(xvii) Additionally, the exhibited correspondence and attendance notes constitute compelling evidence that the primary purpose behind the registration of the .com Domain Name was to transfer it to the Complainant for valuable consideration in excess of the Respondent’s out-of-pocket costs and expenses directly related to it. The Panel is requested to infer from the Respondent’s conduct in relation to the .com Domain Name and from the Respondent’s refusal to tell Miss Mortimer the reason for the registration of the .net Domain Name in the telephone conversation on February 20, 2001, that this was also the primary purpose behind the registration of the .net Domain Name.
(xviii) Furthermore, by registering both the .com and the .net Domain names, the Respondent has engaged in a pattern of conduct in registering domain names in order to prevent the owner of the trademark from reflecting the mark in a corresponding domain name.
The Respondent has not filed a Response.
6. Decision and Findings
The onus is on the Complainant to prove each of the three elements set out in paragraph 4(a) of the ICANN policy, as follows:
(a) the domain name is identical or confusingly similar to a trade mark or service mark in which the Complainant has rights; and
(b) the Respondent has no rights or legitimate interests in respect of the domain name; and
(c) the domain name has been registered and is being used in bad faith
As to element (i), the Domain Names comprise two elements, "bankwith" and "hsbc". Accordingly, the Trade Mark and the Domain Names are not identical. The question is therefore whether they are confusingly similar. The Complainant uses the Trade Mark in relation to its banking and allied financial services. Although it has carried on business under the name HSBC for as little as 2 years, such is the size and reputation of the Complainant’s group of companies in the banking field that the Panelist has no doubt that the name HSBC became very well known almost instantly. Given that the Complainant’s reputation to the general public is primarily that of a bank, the addition to "HSBC" of the words "bank with" is purely descriptive of the Complainant’s best-known activity. The Domain Names are manifestly confusingly similar to the Trade Mark.
As to element (ii) of paragraph 4(a) of the ICANN Policy, the Respondent has done nothing to demonstrate that he has any rights or legitimate interests in the Domain Names. There is nothing to suggest that any of the circumstances mentioned in paragraph 4(c) of the ICANN Policy apply (ie before notice of the dispute preparation to use the Domain Names, being commonly known by the Domain Names or making a legitimate non-commercial or fair use of the Domain Names). The facts put forward by the Complainant make it plain that the Respondent has no rights or legitimate interest in the Domain Names.
Lastly, the Complainant must establish element (iii), ie that the Domain Names have been registered and are being used in bad faith. Paragraph 4(b)(i) of the Policy indicates to a respondent that the following circumstances shall be evidence of registration and use of a domain name in bad faith:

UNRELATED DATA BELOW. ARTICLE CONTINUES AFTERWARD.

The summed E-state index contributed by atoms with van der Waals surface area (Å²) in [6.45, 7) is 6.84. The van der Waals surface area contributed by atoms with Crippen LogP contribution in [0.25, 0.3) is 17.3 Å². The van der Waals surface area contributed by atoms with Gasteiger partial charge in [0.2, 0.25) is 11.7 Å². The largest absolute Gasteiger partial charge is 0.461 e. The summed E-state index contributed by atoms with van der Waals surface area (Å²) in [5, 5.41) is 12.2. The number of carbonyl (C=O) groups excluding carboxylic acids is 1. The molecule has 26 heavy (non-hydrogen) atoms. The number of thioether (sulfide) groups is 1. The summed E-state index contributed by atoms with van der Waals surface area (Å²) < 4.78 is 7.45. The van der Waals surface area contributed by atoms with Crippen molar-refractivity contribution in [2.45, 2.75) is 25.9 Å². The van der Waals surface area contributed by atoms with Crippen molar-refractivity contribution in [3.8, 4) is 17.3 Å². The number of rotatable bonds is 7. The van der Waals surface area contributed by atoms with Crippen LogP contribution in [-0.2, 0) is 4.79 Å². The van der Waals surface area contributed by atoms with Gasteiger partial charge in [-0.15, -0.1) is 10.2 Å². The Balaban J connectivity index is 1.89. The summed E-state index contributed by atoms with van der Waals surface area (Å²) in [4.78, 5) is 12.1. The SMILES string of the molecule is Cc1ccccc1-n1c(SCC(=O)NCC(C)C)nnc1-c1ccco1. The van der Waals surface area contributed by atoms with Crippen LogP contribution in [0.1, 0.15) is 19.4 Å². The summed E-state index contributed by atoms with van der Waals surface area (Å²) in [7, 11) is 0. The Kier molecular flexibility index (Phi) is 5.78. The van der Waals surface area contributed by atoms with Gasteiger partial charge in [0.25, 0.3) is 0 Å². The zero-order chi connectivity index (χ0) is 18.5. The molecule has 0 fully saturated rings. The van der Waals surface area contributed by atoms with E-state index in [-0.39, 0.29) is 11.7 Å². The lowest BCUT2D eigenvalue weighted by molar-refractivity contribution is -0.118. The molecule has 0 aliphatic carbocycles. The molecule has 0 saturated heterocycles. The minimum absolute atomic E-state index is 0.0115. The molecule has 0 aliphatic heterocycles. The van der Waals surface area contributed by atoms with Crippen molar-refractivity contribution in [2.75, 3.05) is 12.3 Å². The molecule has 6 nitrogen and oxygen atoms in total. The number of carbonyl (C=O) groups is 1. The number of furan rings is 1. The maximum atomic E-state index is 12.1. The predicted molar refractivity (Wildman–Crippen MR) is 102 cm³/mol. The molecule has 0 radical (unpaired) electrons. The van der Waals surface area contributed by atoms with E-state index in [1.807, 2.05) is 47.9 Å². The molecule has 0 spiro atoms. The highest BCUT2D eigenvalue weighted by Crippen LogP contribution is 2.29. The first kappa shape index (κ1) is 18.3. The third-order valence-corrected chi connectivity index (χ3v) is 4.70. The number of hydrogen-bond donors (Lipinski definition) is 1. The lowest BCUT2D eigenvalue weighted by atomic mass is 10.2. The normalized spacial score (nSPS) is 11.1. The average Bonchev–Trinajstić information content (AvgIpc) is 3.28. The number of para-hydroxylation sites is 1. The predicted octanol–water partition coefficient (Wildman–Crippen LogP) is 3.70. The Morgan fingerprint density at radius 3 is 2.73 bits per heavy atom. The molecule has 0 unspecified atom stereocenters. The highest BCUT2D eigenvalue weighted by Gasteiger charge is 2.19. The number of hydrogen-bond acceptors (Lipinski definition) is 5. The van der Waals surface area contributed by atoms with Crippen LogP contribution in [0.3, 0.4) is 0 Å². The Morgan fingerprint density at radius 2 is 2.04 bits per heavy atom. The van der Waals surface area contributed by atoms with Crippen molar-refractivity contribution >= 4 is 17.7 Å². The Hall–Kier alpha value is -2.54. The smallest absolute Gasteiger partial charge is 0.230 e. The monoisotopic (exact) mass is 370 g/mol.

"circumstances indicating that you have registered or you have acquired the domain name primarily for the purpose of selling, renting, or otherwise transferring the domain name registration to the complainant who is the owner of the trademark or service mark or to a competitor of that complainant, for valuable consideration in excess of your documented out-of-pocket costs directly to the domain name,"
The following facts, in the Panelist’s opinion suffice to satisfy him that the Complainant has established element (iii):-
(i) The Domain Names were plainly registered in bad faith, in that the decision to combine the words "bank with" and "hsbc" can only have been taken in bad faith.
(ii) The Respondent’s only interest in the .com Domain Name was either to rent or sell it. The Panelist notes that the Respondent (who appears to be well acquainted with the Rules) would not put any figure in writing, but mentioned to the Complainant’s solicitors a figure of Ј2,000 - Ј5,000 on the telephone.
(iii) It was not until February of this year that the Complainant became aware of the.net Domain Name, so it had not featured in the correspondence and telephone discussions during the latter half of the year 2000. Nevertheless, it appears from CORE’s verification that the Domain Names were registered on the same day, namely July 7, 200. In relation to the .net Domain Name the Respondent stated, in the telephone conversation of February 20, 2001 (see para. 5(A)(x) above) that his intentions were "to do nothing at all" with the .net Domain Name. When challenged to explain why he had registered the .net Domain Name in the first place, according to Miss Mortimer’s attendance note, the Respondent refused to comment, stating that this was a different issue entirely. It seems clear that by February of this year the Respondent had realized he was likely to face proceedings under the Rules, and so became evasive. The Panelist concludes that had the Complainant initially raised the issue of the .net Domain Name simultaneously with that of the .com Domain Name, the Respondent would have attempted to rent or sell it as well.
The Telstra case (WIPO Case No. D2000-0003) supports the proposition that non-use of the .net Domain Name in the above circumstances does in fact amount to use of the domain name in bad faith. The Panelist finds the Respondent’s conduct in relation to the .com Domain Name reinforces the finding of use in bad faith of the .net Domain Name.
In the light of the findings in paragraph 7 above, the Panelist concludes that:-
- the domain names <bankwithhsbc.com> and <bankwithhsbc.net> are confusingly similar to the trademark HSBC of the Complainant;
- the Respondent has no rights or legitimate interests in the domain names;
- the domain names have been registered and are being used in bad faith.
Accordingly, the Panelist orders that the domain names <bankwithhsbc.com> and <bankwithhsbc.net> be transferred to the Complainant, HSBC Holdings Plc.
Dated: May 16, 2001